Soda puts UA on thin ice
One of the little-known freedoms we take for granted in this nation is the freedom of soft drinks.
Last week, the Arizona Daily Wildcat reported that the University of Arizona vending contract may be granted to a single vendor for the first time in 25 years. This contract would give exclusive rights to the soft-drink vendor, whose products would then be the only brands available at soda fountains and vending machines across campus.
Currently, UA vending machines are an example of diversity in action. RC Cola lives peacefully next to Slice, Dr Pepper, Cherry Coke and Diet Pepsi. This exclusive contract would force all of us to become part of Pepsi's Generation Next or pledge our allegiance to the Real Thing, Coke.
Even more disturbing than this incipient move toward corporate homogenization is the effect of this contract on the employees of UA Vending Services. By awarding this contract to an exclusive vendor, the university could effectively lay off the 19 employees of this department, their jobs being taken over by employees of the vendor.
In addition to the long-term employees in the department, several are UA students who rely on the employee tuition waiver to afford school. Charles Martin, a vending route driver, has decided to "put college on the side burner."
This vending contract shows that the UA administration, in this case at least, values corporate profit over customer service and loyalty to its employees. This disregard concerning people and the effects of administrative decisions has been demonstrated in the debate surrounding the proposed Nike deal and the CatCard fiasco.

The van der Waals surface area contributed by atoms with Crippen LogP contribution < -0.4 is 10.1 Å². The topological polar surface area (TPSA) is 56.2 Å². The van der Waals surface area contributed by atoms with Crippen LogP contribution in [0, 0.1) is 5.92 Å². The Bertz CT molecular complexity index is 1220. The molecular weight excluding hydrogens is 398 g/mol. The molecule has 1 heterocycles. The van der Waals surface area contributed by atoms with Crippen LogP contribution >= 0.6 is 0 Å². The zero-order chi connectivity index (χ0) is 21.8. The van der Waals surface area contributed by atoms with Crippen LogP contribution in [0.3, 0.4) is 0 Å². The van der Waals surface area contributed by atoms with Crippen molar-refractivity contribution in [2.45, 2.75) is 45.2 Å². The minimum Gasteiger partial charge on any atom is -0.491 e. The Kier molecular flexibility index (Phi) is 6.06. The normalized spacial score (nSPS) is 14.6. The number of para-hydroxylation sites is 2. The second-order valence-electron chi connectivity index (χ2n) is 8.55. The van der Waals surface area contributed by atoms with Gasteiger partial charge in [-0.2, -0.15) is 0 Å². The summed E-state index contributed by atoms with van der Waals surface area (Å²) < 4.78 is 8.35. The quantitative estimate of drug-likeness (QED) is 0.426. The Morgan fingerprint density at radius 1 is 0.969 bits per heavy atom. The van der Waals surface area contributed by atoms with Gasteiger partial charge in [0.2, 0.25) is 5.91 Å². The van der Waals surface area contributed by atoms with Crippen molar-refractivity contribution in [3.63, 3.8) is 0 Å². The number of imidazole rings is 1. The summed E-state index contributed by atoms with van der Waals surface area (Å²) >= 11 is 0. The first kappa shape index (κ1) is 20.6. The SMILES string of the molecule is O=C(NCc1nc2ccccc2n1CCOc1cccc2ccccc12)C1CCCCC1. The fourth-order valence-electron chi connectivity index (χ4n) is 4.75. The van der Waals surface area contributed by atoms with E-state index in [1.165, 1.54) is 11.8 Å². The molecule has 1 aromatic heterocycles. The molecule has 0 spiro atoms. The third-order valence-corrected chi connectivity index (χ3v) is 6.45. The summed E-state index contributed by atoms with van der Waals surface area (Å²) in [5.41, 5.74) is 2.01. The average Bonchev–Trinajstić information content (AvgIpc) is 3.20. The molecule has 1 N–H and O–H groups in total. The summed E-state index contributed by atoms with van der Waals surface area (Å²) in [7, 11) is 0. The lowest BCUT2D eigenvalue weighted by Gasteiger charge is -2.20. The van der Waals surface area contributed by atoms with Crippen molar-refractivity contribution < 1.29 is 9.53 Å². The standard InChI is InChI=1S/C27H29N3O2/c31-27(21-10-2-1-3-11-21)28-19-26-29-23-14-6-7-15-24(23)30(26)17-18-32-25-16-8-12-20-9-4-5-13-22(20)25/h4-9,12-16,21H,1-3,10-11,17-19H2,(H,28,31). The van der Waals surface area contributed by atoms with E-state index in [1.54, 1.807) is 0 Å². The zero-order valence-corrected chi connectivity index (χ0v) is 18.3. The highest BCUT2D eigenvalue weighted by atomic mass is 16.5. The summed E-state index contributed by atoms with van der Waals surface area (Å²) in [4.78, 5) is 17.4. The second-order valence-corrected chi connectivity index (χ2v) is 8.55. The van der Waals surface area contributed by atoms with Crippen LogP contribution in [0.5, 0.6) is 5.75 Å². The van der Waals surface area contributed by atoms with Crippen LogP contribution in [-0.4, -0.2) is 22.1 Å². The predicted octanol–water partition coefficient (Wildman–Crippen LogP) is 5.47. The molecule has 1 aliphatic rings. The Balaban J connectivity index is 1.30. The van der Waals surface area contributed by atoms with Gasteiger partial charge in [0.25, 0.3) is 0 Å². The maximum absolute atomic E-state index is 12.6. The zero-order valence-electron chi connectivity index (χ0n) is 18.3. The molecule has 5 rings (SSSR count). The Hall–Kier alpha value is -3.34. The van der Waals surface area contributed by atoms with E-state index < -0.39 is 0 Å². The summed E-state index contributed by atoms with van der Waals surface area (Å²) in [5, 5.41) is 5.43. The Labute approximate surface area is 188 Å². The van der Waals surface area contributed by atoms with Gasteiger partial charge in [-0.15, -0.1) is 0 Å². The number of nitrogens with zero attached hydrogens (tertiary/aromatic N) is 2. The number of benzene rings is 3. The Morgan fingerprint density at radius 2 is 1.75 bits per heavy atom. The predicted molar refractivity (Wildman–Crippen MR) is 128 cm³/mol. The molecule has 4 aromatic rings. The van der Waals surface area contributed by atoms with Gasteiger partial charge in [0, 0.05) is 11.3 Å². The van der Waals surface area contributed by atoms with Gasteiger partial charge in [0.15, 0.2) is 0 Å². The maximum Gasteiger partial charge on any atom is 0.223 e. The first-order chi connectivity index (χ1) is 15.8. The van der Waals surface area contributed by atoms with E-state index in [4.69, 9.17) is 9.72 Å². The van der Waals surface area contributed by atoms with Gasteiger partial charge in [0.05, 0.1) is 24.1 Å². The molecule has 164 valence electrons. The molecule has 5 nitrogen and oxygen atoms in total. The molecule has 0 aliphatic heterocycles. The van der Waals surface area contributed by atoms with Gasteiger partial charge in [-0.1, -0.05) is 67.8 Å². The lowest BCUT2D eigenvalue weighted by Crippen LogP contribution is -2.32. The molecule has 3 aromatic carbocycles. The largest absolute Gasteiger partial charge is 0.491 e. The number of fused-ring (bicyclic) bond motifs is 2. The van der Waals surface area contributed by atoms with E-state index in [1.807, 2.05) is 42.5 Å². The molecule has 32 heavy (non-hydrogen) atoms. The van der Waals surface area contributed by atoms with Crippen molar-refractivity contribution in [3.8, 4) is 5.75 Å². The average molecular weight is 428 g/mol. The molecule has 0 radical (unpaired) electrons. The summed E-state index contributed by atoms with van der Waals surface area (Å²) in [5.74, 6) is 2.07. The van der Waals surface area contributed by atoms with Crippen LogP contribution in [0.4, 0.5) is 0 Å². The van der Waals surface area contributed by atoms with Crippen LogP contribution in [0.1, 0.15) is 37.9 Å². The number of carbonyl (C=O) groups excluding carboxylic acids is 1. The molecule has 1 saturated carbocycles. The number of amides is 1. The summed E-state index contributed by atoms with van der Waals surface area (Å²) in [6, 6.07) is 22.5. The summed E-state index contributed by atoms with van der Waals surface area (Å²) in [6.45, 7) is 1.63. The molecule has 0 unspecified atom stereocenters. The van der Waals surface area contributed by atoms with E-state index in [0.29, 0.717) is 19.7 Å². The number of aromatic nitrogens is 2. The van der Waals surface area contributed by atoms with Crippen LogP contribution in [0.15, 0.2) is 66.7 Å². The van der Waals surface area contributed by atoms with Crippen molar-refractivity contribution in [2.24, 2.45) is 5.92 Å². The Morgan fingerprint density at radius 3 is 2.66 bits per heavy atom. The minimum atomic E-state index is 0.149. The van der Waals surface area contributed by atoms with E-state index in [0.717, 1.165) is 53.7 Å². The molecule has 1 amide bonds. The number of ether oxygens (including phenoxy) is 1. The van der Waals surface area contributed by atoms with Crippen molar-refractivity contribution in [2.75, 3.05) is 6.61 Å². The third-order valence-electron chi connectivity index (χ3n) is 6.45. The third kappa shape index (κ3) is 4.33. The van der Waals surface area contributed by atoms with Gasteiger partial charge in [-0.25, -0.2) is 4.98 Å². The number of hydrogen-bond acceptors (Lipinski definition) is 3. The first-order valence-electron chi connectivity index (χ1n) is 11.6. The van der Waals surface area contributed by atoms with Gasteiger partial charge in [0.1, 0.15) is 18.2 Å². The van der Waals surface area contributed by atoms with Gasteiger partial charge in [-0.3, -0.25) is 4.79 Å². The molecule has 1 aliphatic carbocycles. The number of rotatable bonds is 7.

The university seems determined to be a business first and a school second.
That's fine, as long as we are not subjected to monopolistic tactics, since, as students, we are not true consumers, being unable to take our business elsewhere.
In order to head off these tendencies toward robber-baron business policies, the university community must demand an ongoing dialogue with the administration. Decisions like the vending contract, decisions that affect everyone on campus, should be open to discussion between students, faculty, staff and administration.
The administration has been anything but communicative on the vending issue, however. The Wildcat article states that "UA officials ... have been tight-lipped about their plans, saying they cannot talk about contract negotiations or bids until officials from both sides sign on the dotted line."
At that point, discussion is pointless. The time for public debate is before these deals are negotiated.